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About dgorhcards

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  1. Thanks Investingdad, I thought that might me the case, just not very hoppy. I just was wondering if those here more knowledgeable than I might have a better handle on it.
  2. I left out that maybe I am psychologically "tuned" to feel they are go down easier because I brewed them or possibly they are just better than store bought.
  3. Thanks for your input Brewmeister and your points are well taken, but I guess I didn't really make myself clear because your points were addressing questions I did not ask ,I get too wordy and away from the point sometimes. I am not complaining, actually the opposite, I am wondering why my homebrews seem to go down easier than bought beers. Is it because the standard packs, (the only ones, I've brewed so far that are in the drinking stage), are 1)lower in alchohol than store bought(though the "lite beers" don't go down as well as my homebrews) 2) Not as hoppy as they are 3) the carbonation is more "balanced" because of carbonating in the bottle instead of being "forced" carbonated. (Other that the one brew that was in the keg too log because of an unexpected trip, I have been very satisfied with the carbonation I am getting.)
  4. Now that I have been drinking my own Mr. BEER brews, it seems that when I buy a store beer, even the more expensive ones, they don't go down near as easy as mine. So far, I have only drank the standard packs. I have brewed 2 deluxe but neither is in the drinking stage yet. I am getting ready to brew a premium pack but since I am going to be gone for 2 weeks soon and I didn't want it to be in the keg too long, I am waiting until just before I leave. Could it be that mine are lower in alcohol, (standard packs), because I am carbonating in the bottle rather than force carbonating like most breweries, or because so far mine aren't very hoppy? All I know is that I have yet to be disappointed in any Mr. BEER brews, even the WCPA, except for the High Country Canadian that didn't carbonate very well because it was in the keg too long (another trip). Tasted good, just a little flat. After I get back, I am going to start fooling around with some of the suggestions on the recipe forum andor the Mr. BEER advanced recipes. Any thoughts?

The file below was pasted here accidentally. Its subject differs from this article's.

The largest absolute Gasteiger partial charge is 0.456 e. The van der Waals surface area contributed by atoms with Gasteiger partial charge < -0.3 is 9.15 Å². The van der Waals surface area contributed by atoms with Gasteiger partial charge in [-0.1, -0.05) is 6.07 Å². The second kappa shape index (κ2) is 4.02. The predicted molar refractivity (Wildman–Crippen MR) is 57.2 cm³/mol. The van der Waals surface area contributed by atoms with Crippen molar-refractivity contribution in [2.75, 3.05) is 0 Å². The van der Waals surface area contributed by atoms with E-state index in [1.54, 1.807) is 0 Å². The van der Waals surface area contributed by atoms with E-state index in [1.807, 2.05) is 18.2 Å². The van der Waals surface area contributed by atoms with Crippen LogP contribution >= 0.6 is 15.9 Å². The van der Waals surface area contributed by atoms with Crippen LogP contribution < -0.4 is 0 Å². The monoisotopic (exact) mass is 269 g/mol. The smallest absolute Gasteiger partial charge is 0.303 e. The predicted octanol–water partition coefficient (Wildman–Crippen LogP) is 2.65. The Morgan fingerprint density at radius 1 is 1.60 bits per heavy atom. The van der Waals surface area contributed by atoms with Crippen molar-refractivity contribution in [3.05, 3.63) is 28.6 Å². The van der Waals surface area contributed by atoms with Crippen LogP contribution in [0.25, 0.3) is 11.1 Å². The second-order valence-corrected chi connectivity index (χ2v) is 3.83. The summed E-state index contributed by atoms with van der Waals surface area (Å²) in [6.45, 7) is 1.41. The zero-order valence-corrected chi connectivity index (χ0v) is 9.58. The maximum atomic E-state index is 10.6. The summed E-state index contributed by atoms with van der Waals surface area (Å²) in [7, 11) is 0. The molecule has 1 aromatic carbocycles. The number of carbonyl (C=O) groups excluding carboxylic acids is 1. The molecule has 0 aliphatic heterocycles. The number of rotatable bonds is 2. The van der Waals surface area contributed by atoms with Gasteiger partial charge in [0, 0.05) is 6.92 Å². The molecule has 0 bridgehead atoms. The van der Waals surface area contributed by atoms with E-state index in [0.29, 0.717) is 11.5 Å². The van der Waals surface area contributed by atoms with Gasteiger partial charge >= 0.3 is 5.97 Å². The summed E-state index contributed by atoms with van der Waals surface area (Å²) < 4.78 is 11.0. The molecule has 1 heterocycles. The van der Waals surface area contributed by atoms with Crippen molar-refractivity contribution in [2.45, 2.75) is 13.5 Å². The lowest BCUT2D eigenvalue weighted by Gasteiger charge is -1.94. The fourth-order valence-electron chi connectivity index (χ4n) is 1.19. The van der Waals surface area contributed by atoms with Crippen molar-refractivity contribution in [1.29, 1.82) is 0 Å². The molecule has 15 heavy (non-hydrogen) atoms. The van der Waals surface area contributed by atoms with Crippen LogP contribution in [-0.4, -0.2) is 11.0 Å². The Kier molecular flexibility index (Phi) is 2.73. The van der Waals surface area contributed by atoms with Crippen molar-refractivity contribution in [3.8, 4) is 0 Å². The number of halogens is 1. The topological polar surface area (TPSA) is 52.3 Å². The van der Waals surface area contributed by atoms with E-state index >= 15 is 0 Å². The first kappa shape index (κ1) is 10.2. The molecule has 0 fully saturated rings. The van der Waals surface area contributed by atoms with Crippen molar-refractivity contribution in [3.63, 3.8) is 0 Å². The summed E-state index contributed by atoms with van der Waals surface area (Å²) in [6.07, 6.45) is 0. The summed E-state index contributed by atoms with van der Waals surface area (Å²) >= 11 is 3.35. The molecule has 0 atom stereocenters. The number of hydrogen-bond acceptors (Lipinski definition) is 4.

5. Leave it to an author to reference the mighty Monty Python's Flying Circus.
  6. Thanks everybody, what I am hearing is that I am not unusual. Sorry for the paranoia but I worry that I am going to spend around 6 weeks into each brew roughly and I sure don't want to loose any "product" from something that I could easily control. I have the ingredients to do the Witty Monk and after that one goes in the keg, I am going to start experimenting with more adjuncts and/or forum/my own reicpes. I feel a lot more comfortable when I can bounce my concerns off this forum. If things don't change, I am going to have to invest in MORE KEGS!!! Thanks guys.
  7. I saw a little bit of what I am asking on another thread but just to calm my paranoia. Does everyone else come short when bottling the liter bottles. I bottled my Red Ale last week with the wand bottling system for the first time and even though I filled the MR Beer keg to a little over the 8.5 mark, I only was able to completely fill 7 of the liter bottles. I had the same problem on all of my previous (all he says, all of 5 batches) brews but just evened out all 8 to the same level. This may be too much head space but if I left the bottles until they were rock hard, I only have had one batch that didn't carbonate enough. That turned out just to be me jumping the gun on the carbing and conditioning as the last bottle was very good. Am I not filling the keg sufficiently? I have a few A&W Root Beer Pet 20 ouncers. I am thinking of using 6 liter bottles and 2 of the 20 ouncers per keg if it ends up that I am OK with the water levels. Thanks for all the advice I have received on other subjects so far. Have the Deluxe Pack Irish Stout in the keg right now.
  8. Thanks yankeedag, I wouldn't have thought of that. Will do.
  9. Just an update on the Vienna Octoberfest. It was just a simple standard pack so I wasn't expecting anything great but after 2-2-2 I popped the first bottle of the half batch I was cold conditioning and tasted really gooooood. Girlfriend liked it better than Alaskan Amber. If she starts drinking my home brew, I will definitely have to get MORE KEGS!!!!! I am almost afraid that when the Bewitched Red Ale with Mellow Amber gets done that she won't let me drink any of it but want to keep it all to herself!! Well I should be bottling that Tuesday, clean the keg and start the St. Patrick's Stout with Creamy Brown on Wednesday.